Another scandal arrives on new MTR line

Now fears have been raised about the safety of a wall at To Kwa Wan station on the Sha Tin-Central link, and this problem may be the most serious yet

PUBLISHED : Saturday, 16 June, 2018, 5:56am
UPDATED : Saturday, 16 June, 2018, 5:56am

It may be the most expensive project of its kind ever undertaken by the MTR, but I am not sure I will feel safe riding on the new Sha Tin-Central link when it opens. It has been scandal after scandal, and cost overruns and delays, for the HK$97.1 billion railway line.

Under pressure from all sides, including friendly lawmakers from the pro-establishment bloc, the government has been forced to authorise an independent probe into negligent work carried out at Hung Hom station.

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On transit platforms at the station, steel bars were deliberately cut to make them look like they had been screwed correctly into couplers.

MTR management, contractors and their sub-contractors knew about the screw-up as early as 2015, but the story only broke recently.

The commission, to be headed by former Court of Final Appeal judge Michael Hartmann, will have the power to summon witnesses and request documents.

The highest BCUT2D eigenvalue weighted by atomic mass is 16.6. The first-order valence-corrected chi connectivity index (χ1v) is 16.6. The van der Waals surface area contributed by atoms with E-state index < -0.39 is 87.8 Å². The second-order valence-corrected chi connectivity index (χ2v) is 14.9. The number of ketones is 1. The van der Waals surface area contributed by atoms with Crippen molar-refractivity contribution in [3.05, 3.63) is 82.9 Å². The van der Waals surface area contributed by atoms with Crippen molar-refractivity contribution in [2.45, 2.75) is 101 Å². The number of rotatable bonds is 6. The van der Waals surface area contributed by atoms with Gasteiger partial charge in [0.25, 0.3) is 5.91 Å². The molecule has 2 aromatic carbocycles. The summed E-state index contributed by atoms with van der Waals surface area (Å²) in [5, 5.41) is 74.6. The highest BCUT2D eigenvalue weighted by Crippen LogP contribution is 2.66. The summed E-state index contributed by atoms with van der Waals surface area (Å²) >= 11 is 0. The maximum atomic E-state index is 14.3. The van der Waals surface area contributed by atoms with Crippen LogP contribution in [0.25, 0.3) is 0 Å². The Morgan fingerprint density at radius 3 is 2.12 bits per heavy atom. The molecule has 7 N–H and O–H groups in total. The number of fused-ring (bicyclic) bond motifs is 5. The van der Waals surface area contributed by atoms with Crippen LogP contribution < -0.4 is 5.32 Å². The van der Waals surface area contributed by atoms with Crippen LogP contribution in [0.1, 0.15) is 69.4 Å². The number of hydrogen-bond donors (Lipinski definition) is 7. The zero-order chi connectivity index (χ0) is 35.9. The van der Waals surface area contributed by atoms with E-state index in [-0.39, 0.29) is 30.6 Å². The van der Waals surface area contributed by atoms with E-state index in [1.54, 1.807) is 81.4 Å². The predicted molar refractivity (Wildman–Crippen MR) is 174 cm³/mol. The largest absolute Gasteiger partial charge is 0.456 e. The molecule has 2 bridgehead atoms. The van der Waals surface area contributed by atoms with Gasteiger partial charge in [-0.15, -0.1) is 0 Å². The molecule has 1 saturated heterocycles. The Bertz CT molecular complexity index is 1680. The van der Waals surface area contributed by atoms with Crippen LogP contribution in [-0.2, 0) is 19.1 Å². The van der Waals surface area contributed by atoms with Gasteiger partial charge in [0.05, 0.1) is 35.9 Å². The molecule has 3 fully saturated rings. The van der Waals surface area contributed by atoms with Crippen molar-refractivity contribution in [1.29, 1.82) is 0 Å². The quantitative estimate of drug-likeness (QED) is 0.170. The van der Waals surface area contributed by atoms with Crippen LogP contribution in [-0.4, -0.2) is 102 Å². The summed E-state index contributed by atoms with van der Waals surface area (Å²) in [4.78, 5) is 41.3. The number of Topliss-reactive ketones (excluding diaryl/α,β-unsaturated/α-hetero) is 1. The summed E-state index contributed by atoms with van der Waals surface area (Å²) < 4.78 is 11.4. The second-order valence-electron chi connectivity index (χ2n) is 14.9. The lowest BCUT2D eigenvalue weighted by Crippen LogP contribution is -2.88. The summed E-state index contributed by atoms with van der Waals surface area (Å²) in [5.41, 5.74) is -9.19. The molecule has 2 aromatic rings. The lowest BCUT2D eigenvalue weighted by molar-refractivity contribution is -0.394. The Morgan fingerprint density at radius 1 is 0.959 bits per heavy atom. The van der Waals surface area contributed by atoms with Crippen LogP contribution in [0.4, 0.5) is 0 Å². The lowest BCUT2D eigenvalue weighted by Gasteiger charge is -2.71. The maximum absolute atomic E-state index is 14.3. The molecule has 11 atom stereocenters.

All well and good, except another scandal has surfaced at the same rail project. It concerns a 30-metre-long wall next to a staircase at the platform of To Kwa Wan station. Workers removed reinforcement bars and cement from the wall, raising serious questions about its safety.

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In a rare criticism, the Highways Department has slammed the MTR for failing to explain “the extent of the [problem], the cause of the incident, the supervision of works and the impact on the structure”.

Such blunt language raises questions about how serious the latest revelation is. Naturally, the next question is, can we rely on the MTR to provide proper answers? The mandate of the Hartmann commission is restricted to the incident at the Hung Hom platform, so it couldn’t expand the scope of its inquiry even if it was warranted.

It seems obvious that it was deliberately set up that way by Chief Executive Carrie Lam Cheng Yuet-ngor and her lieutenants.

No bureaucrats would want an independent probe looking freely into all the dark corners. The worst that the new commission could unearth would be confined to Hung Hom station.

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But as pressure is likely to build in the coming days and weeks over the revelation at To Kwan Wan, the problem may turn out to be as serious – or even more so – than the one in Hung Hom.

Is Lam to set up another commission? Or would it have been wiser to give Hartmann a more open mandate?